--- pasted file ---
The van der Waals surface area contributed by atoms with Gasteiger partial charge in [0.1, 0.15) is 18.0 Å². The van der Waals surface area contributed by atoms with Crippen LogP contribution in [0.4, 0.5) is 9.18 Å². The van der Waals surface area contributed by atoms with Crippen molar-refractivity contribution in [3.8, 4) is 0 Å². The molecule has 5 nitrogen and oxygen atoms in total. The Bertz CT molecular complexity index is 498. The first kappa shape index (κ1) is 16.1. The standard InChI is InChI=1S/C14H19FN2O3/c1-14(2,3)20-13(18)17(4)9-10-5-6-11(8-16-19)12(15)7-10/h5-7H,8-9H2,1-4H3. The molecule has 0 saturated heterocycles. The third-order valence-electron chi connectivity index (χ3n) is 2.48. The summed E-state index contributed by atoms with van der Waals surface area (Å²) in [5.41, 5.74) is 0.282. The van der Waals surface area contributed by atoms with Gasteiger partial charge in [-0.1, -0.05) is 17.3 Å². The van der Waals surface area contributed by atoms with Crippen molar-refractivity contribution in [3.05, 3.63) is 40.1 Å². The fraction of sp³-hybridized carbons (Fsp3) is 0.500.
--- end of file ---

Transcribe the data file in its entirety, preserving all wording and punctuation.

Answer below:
The van der Waals surface area contributed by atoms with Gasteiger partial charge in [0.1, 0.15) is 18.0 Å². The van der Waals surface area contributed by atoms with Crippen LogP contribution in [0.4, 0.5) is 9.18 Å². The van der Waals surface area contributed by atoms with Crippen molar-refractivity contribution in [3.8, 4) is 0 Å². The molecule has 5 nitrogen and oxygen atoms in total. The Bertz CT molecular complexity index is 498. The first kappa shape index (κ1) is 16.1. The standard InChI is InChI=1S/C14H19FN2O3/c1-14(2,3)20-13(18)17(4)9-10-5-6-11(8-16-19)12(15)7-10/h5-7H,8-9H2,1-4H3. The molecule has 0 saturated heterocycles. The third-order valence-electron chi connectivity index (χ3n) is 2.48. The summed E-state index contributed by atoms with van der Waals surface area (Å²) in [5.41, 5.74) is 0.282. The van der Waals surface area contributed by atoms with Gasteiger partial charge in [-0.1, -0.05) is 17.3 Å². The van der Waals surface area contributed by atoms with Crippen molar-refractivity contribution in [3.05, 3.63) is 40.1 Å². The fraction of sp³-hybridized carbons (Fsp3) is 0.500.